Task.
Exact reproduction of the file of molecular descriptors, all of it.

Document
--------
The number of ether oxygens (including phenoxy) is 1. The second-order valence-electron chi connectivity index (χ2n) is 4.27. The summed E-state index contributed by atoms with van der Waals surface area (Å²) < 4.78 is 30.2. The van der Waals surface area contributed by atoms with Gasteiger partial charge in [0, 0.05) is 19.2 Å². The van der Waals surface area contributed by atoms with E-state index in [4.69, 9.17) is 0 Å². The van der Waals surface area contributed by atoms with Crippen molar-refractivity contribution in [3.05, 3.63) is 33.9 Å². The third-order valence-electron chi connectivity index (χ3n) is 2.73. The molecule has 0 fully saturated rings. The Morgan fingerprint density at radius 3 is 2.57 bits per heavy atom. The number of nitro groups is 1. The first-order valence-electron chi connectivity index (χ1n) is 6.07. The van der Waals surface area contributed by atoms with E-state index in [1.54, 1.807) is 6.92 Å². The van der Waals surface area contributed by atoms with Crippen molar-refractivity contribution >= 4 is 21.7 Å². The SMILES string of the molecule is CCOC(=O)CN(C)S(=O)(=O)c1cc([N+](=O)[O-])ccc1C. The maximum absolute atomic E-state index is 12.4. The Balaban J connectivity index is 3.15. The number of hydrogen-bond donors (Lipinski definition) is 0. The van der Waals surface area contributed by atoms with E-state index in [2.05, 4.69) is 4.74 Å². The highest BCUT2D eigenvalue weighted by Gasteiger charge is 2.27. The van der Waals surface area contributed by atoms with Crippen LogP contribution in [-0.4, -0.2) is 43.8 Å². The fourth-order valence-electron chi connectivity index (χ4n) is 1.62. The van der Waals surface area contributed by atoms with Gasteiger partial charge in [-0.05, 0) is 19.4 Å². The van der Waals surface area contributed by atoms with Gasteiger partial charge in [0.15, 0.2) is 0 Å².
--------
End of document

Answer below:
The number of ether oxygens (including phenoxy) is 1. The second-order valence-electron chi connectivity index (χ2n) is 4.27. The summed E-state index contributed by atoms with van der Waals surface area (Å²) < 4.78 is 30.2. The van der Waals surface area contributed by atoms with Gasteiger partial charge in [0, 0.05) is 19.2 Å². The van der Waals surface area contributed by atoms with E-state index in [4.69, 9.17) is 0 Å². The van der Waals surface area contributed by atoms with Crippen molar-refractivity contribution in [3.05, 3.63) is 33.9 Å². The third-order valence-electron chi connectivity index (χ3n) is 2.73. The molecule has 0 fully saturated rings. The Morgan fingerprint density at radius 3 is 2.57 bits per heavy atom. The number of nitro groups is 1. The first-order valence-electron chi connectivity index (χ1n) is 6.07. The van der Waals surface area contributed by atoms with E-state index in [1.54, 1.807) is 6.92 Å². The van der Waals surface area contributed by atoms with Crippen molar-refractivity contribution >= 4 is 21.7 Å². The SMILES string of the molecule is CCOC(=O)CN(C)S(=O)(=O)c1cc([N+](=O)[O-])ccc1C. The maximum absolute atomic E-state index is 12.4. The Balaban J connectivity index is 3.15. The number of hydrogen-bond donors (Lipinski definition) is 0. The van der Waals surface area contributed by atoms with E-state index in [2.05, 4.69) is 4.74 Å². The highest BCUT2D eigenvalue weighted by Gasteiger charge is 2.27. The van der Waals surface area contributed by atoms with Crippen LogP contribution in [-0.4, -0.2) is 43.8 Å². The fourth-order valence-electron chi connectivity index (χ4n) is 1.62. The van der Waals surface area contributed by atoms with Gasteiger partial charge in [-0.05, 0) is 19.4 Å². The van der Waals surface area contributed by atoms with Gasteiger partial charge in [0.15, 0.2) is 0 Å².